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Setúbal, Portugal

Civil Engineering

Engenharia Civil

Integrated Master's degree
Language: PortugueseStudies in Portuguese
Subject area: engineering and engineering trades
Qualification: politécnico
University website: www.ips.pt
Civil
Civil may refer to:
Civil Engineering
Civil engineering is a professional engineering discipline that deals with the design, construction, and maintenance of the physical and naturally built environment, including works such as roads, bridges, canals, dams, airports, sewerage systems, pipelines, and railways. Civil engineering is traditionally broken into a number of sub-disciplines. It is the second-oldest engineering discipline after military engineering, and it is defined to distinguish non-military engineering from military engineering. Civil engineering takes place in the public sector from municipal through to national governments, and in the private sector from individual homeowners through to international companies.
Engineering
Engineering is the creative application of science, mathematical methods, and empirical evidence to the innovation, design, construction, operation and maintenance of structures, machines, materials, devices, systems, processes, and organizations. The discipline of engineering encompasses a broad range of more specialized fields of engineering, each with a more specific emphasis on particular areas of applied mathematics, applied science, and types of application. See glossary of engineering.
Engineering
A key characteristic of the engineering culture is that the individual engineer’s commitment is to technical challenge rather than to a given company. There is no intrinsic loyalty to an employer as such. An employer is good only for providing the sandbox in which to play. If there is no challenge or if resources fail to be provided, the engineer will seek employment elsewhere. In the engineering culture, people, organization, and bureaucracy are constraints to be overcome. In the ideal organization everything is automated so that people cannot screw it up. There is a joke that says it all. A plant is being managed by one man and one dog. It is the job of the man to feed the dog, and it is the job of the dog to keep the man from touching the equipment. Or, as two Boeing engineers were overheard to say during a landing at Seattle, “What a waste it is to have those people in the cockpit when the plane could land itself perfectly well.” Just as there is no loyalty to an employer, there is no loyalty to the customer. As we will see later, if trade-offs had to be made between building the next generation of “fun” computers and meeting the needs of “dumb” customers who wanted turnkey products, the engineers at DEC always opted for technological advancement and paid attention only to those customers who provided a technical challenge.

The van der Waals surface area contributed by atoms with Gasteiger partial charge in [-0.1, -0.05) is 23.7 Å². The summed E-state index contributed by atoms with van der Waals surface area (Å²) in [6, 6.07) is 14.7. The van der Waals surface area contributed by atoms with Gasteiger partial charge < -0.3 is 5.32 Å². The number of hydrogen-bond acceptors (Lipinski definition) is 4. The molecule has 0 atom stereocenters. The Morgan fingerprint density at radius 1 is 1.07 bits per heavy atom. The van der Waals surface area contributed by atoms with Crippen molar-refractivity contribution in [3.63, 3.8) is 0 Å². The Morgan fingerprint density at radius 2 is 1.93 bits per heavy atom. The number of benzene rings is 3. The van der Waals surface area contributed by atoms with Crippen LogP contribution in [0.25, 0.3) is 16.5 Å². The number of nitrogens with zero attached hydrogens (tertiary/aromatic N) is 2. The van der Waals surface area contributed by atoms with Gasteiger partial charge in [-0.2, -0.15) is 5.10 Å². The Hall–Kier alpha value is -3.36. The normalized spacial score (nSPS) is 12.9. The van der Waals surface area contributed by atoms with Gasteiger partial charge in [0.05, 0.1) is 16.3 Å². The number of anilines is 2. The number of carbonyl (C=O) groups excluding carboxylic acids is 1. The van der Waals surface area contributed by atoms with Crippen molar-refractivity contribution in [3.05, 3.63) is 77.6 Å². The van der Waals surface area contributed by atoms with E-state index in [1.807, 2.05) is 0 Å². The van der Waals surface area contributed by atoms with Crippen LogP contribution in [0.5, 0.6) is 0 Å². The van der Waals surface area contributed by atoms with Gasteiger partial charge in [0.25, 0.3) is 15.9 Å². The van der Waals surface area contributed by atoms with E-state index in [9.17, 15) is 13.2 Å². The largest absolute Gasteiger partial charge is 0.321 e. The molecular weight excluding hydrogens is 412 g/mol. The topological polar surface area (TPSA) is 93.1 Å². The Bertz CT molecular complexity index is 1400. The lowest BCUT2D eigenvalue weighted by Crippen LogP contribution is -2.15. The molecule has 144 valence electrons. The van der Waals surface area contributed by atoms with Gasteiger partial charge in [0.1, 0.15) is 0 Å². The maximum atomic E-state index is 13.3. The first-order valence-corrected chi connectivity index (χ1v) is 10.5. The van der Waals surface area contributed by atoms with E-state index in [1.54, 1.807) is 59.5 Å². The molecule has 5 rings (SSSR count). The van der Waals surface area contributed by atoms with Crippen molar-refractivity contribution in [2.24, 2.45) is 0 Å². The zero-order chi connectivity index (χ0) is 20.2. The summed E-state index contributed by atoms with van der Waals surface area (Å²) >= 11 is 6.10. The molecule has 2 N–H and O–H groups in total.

Edgar H. Schein (2010). Dec Is Dead, Long Live Dec: The Lasting Legacy of Digital Equiment Corporation. p. 60
Engineering
Engineers should press forward with development to meet the diversified needs of people
Harold Chestnut (1981) attributed in: Dr. Harold Chestnut: 1981 Honda Prize Laureate in: Honda Prize Ecotechnology Quote
Civil Engineering
Men build bridges and throw railroads across deserts, and yet they contend successfully that the job of sewing on a button is beyond them. Accordingly, they don’t have to sew buttons.
Heywood Broun, in Gaither's Dictionary of Scientific Quotations: A Collection of Approximately (2012), p. 310
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